The `_ccall_' construct is part of the `PrimIO' monad because 9 out of 10 uses will be to call imperative functions with side effects such as `printf'. Use of the monad ensures that these operations happen in a predictable order in spite of laziness and compiler optimisations.
There are three situations where one might like to use `unsafePerformPrimIO' to avoid the monad:
atan2d :: Double -> Double -> Double atan2d y x = unsafePerformPrimIO (_ccall_ atan2d y x) sincosd :: Double -> (Double, Double) sincosd x = unsafePerformPrimIO ( newDoubleArray (0, 1) `thenPrimIO` \ da -> _casm_ "sincosd( %0, &((double *)%1[0]), &((double *)%1[1]) );" x da `seqPrimIO` readDoubleArray da 0 `thenPrimIO` \ s -> readDoubleArray da 1 `thenPrimIO` \ c -> returnPrimIO (s, c) )
empty :: EFS x update :: EFS x -> Int -> x -> EFS x lookup :: EFS a -> Int -> a empty = unsafePerformPrimIO (_ccall_ emptyEFS) update a i x = unsafePerformPrimIO ( makeStablePtr x `thenPrimIO` \ stable_x -> _ccall_ updateEFS a i stable_x ) lookup a i = unsafePerformPrimIO ( _ccall_ lookupEFS a i `thenPrimIO` \ stable_x -> deRefStablePtr stable_x )You will almost always want to use `_MallocPtr's with this.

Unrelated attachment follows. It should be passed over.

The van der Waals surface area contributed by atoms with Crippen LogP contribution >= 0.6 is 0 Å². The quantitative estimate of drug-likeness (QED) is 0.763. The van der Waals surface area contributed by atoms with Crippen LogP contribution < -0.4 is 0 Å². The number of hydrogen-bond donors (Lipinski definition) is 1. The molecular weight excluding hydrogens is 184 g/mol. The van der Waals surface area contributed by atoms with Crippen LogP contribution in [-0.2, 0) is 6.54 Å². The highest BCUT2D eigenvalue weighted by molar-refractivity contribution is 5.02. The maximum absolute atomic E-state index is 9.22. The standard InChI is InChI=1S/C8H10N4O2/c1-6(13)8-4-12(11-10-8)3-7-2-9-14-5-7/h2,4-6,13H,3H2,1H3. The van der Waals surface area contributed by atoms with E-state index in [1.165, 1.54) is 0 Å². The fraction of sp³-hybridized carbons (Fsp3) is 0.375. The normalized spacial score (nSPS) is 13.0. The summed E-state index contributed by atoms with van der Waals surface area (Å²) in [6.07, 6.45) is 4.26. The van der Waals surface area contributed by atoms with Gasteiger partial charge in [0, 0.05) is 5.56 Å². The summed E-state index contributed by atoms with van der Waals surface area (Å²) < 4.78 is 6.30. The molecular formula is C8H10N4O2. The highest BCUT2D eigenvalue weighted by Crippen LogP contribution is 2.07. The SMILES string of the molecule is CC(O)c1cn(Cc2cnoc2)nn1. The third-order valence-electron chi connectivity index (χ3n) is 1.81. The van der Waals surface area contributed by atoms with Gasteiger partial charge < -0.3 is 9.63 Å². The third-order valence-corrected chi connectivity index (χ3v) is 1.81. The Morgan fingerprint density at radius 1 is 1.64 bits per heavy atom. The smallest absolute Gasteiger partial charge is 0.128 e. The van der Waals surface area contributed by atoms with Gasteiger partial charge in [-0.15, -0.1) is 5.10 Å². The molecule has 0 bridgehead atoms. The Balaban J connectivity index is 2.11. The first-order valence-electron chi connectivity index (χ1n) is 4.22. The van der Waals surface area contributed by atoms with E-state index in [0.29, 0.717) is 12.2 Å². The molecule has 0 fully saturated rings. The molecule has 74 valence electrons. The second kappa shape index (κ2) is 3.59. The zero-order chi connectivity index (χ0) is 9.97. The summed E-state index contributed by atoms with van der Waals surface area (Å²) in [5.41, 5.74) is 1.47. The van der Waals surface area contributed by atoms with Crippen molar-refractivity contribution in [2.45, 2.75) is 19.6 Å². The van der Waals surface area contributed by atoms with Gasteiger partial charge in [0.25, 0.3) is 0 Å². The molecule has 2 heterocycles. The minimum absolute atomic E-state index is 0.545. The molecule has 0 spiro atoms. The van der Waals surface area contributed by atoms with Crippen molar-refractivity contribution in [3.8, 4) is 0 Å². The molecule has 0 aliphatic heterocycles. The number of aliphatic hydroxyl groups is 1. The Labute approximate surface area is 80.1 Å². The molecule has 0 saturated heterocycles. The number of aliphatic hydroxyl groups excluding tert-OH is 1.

trace :: String -> a -> a trace string expr = unsafePerformPrimIO ( appendChan# "stderr" "Trace On:\n" `seqPrimIO` appendChan# "stderr" string `seqPrimIO` appendChan# "stderr" "\nTrace Off.\n" `seqPrimIO` returnPrimIO expr )(This kind of use is not highly recommended -- it is only really useful in debugging code.)